It thought that this is due to problems of communication between the prefrontal cortex and amygdala (in healthy individuals the prefrontal cortex acts efficiently to send messages to the amygdala to reduce its activity once the cause of the emotions is over – the amygdala being a part of the brain which gives rise to emotional responses).

Indeed, it is thought all three of the above problems occur due to brain dysfunction caused, at least in part, by early life trauma.

Above ebook now available on Amazon for instant download. Click here.

Other Resources:

Control Your Emotions (hypnosis MP3 download). Click here for details.

David Hosier BSc Hons; MSc; PGDE(FAHE).

Physical Brain Differences In Those Who Suffer Severe Anxiety.

effects_of_childhood_trauma_ptsf

Research suggests that those who suffer from severe anxiety conditions have brains which are different in terms of structure, chemistry and biology compared to the brains of those individuals who are fortunate enough not to suffer from such a debilitating affliction.

To date, research has provided evidence for the following differences:

1) Those who suffer from severe anxiety tend to have lower levels of the chemical serotonin (also known as a neurotransmitter) available in their brains than average (research has found that this also tends to be true of individuals suffering from clinical depression).

This theory of serotonin deficiency is supported by the fact that medications that increase the level of serotonin in the brain, such as the selective serotonin reuptake inhibitors (SSSRIs) class of anti- depressants can effectively ameliorate the symptoms of anxiety.

2) Those who suffer from severe anxiety tend to have lower levels of the amino gamma-aminobutyric (GABA) available in their brains compared to average.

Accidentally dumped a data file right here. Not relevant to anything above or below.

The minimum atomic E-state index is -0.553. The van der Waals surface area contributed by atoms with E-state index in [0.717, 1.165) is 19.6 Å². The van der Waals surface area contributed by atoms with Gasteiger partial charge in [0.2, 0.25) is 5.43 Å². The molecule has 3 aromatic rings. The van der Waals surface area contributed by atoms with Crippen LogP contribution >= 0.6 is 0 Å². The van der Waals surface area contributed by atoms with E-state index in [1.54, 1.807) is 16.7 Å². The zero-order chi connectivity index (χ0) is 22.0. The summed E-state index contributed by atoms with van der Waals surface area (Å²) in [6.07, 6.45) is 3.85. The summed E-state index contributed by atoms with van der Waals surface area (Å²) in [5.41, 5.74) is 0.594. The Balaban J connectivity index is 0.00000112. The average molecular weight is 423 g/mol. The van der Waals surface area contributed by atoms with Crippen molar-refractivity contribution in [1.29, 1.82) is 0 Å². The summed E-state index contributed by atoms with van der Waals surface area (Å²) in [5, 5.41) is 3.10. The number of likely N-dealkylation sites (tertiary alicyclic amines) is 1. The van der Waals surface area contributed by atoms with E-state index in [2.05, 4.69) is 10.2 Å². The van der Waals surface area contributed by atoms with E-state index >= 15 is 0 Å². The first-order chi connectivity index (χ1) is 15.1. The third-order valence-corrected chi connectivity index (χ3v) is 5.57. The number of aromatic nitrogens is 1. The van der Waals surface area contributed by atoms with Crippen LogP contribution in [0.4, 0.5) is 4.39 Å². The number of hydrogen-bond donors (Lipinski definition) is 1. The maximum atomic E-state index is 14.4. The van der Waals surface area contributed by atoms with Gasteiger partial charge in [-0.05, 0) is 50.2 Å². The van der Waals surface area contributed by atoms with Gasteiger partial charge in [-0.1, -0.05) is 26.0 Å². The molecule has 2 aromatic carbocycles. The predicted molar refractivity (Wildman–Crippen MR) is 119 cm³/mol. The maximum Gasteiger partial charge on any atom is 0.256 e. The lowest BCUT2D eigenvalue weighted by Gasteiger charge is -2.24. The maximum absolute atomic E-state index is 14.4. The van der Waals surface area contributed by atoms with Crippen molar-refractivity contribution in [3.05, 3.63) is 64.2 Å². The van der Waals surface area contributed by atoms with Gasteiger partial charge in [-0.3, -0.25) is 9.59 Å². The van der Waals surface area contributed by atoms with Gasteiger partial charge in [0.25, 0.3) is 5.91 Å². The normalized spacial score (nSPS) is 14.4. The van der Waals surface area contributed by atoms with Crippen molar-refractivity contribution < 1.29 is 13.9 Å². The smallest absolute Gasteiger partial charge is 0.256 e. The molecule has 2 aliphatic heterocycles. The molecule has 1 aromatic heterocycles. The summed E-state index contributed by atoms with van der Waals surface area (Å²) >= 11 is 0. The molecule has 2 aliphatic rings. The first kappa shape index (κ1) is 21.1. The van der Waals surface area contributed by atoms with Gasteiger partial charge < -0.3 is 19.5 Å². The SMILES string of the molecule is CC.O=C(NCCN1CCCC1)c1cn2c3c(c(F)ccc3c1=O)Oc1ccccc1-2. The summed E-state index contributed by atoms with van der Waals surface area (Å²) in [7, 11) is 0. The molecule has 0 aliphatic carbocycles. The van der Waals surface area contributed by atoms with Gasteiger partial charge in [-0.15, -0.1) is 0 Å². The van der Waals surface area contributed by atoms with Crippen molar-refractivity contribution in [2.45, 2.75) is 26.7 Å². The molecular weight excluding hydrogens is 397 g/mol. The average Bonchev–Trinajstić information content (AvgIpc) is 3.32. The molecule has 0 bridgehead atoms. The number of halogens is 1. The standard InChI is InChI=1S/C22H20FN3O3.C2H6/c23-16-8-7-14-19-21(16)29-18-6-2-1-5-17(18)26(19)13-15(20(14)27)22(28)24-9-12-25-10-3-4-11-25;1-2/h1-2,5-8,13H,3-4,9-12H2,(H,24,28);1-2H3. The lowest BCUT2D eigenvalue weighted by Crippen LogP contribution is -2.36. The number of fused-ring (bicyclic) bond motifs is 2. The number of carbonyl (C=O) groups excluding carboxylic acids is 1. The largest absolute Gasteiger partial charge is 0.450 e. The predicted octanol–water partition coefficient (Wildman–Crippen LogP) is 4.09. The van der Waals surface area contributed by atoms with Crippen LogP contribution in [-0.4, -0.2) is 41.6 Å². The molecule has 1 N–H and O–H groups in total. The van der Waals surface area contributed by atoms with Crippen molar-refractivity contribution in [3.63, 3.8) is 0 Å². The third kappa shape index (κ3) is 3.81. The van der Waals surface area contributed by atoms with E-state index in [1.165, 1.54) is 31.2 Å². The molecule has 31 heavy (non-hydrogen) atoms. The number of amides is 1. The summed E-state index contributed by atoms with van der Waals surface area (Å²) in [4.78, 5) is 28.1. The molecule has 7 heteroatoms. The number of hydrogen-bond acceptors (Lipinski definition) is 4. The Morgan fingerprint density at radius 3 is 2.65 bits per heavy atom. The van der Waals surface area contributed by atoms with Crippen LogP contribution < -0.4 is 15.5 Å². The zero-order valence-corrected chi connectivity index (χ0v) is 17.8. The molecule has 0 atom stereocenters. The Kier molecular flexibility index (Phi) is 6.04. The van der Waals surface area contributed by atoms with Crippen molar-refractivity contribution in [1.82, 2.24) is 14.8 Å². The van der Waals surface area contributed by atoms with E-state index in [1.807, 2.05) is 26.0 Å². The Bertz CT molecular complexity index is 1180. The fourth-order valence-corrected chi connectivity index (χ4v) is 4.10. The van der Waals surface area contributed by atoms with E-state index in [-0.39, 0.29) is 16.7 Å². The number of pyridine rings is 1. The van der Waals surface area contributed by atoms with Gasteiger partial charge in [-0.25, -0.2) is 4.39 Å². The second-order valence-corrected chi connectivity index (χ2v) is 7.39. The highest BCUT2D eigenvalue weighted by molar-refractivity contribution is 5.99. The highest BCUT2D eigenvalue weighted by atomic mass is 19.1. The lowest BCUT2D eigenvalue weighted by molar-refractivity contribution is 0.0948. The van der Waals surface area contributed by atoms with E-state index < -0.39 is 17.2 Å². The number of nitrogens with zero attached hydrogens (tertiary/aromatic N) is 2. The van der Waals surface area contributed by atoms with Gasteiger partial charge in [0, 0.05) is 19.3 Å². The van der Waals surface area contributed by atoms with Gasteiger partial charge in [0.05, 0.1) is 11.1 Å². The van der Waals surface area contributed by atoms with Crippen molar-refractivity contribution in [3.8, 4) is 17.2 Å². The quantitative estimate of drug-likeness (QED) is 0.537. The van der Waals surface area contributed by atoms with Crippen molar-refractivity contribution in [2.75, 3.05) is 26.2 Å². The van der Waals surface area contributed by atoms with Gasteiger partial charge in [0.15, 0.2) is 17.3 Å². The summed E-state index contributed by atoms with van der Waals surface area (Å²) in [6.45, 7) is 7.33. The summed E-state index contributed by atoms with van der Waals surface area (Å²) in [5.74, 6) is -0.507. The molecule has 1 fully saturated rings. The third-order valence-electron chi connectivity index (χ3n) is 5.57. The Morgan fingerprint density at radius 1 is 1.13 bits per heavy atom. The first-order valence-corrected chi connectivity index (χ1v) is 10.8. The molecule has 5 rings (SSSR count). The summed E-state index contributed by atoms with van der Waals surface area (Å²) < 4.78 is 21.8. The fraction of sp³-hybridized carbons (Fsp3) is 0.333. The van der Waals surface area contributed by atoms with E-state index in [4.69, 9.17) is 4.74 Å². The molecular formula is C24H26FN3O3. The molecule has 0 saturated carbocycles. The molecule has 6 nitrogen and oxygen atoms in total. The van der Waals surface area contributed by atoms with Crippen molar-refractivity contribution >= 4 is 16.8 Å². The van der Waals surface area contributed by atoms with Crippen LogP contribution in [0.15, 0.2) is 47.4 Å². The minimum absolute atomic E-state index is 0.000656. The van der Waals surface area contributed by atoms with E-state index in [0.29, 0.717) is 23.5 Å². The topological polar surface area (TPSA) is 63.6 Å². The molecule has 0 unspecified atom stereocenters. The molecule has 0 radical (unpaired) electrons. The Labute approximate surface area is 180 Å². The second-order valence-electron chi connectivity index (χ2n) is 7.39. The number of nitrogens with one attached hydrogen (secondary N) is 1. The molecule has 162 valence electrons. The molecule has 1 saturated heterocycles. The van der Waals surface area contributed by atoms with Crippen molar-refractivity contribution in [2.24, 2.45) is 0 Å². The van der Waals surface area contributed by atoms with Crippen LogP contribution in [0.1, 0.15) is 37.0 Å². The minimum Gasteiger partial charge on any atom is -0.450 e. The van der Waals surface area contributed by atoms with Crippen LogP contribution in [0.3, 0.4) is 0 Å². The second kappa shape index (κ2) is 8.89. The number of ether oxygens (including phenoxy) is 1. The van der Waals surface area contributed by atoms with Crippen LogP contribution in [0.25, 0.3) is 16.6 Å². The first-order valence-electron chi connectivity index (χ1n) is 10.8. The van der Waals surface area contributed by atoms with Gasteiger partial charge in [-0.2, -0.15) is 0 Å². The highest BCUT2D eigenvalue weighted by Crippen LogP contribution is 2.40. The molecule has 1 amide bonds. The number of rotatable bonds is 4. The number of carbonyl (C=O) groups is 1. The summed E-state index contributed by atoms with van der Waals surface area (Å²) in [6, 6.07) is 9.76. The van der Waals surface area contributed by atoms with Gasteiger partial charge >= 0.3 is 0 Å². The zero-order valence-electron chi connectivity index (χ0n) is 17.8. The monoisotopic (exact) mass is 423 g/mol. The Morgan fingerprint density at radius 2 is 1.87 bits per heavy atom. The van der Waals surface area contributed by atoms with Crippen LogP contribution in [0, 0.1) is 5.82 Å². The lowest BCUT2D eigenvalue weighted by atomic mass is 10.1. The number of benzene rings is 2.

GABA’s  function is to calm and quieten brain activity ; when there is too little of it, research suggests it can lead to:

– difficulties sleeping/insomnia

– feelings of agitation/inability to relax/restlessness/ jitteriness

– ‘out of control’ thoughts/ racing thoughts

– a general feeling of anxiety/nervousness

This theory is supported by the research finding that benzodiazepines, which increase the effectiveness of GABA in the brain, can help to alleviate the symptoms listed above. Unfortunately, however, this medication is addictive and (here in the UK, at least) doctors are very reluctant to prescribe it, particularly for more than a very short period of time (a week or two, in my own personal experience).

3) Those who suffer from severe anxiety, research using brain scans have revealed, can show abnormalities in both the structure and functioning of their brains.

 

PTSD_in_children_and_teenagers

Physical differences in brains of those who have PTSD as a result of severe stress. PTSD can develop as a result of severe childhood trauma.

 

For example, individuals suffering from severe anxiety have been found to possess smaller amygdalae and hippocampae (these are both brain structures involved in the experience of anxiety) than normal, one cause of which is thought to be as a result of the development of these two brain structures being adversely affected in childhood due to the suffering of severe trauma (click here to read one of my articles on this).

Indeed, one study found that those who had suffered severe childhood trauma had hippocampae which were only, on average, about seventy-five per cent the size of normal hippocampae.

 

ANXIETY AND NEUROTRANSMITTERS :

 

Many individuals who suffer from anxiety take prescribed medication for it. This is because anxiety is linked to the imbalance of various neurotransmitters in the brain and medications can sometimes helpfully correct such imbalances (though, like any treatment for anxiety, they do not work equally well for everyone – indeed, in my own case, very few medications I have ever taken for anxiety have had any beneficial effect whatsoever).

What Are Neurotransmitters And What Is Meant By ‘Out Of Balance’?

The brain contains about 10 billion neurons (brain cells). Each of these can potentially communicate with 10,000 other neurons. This communication is carried out by the brain’s neurotransmitters and this communication gives rise to how we think, behave and feel.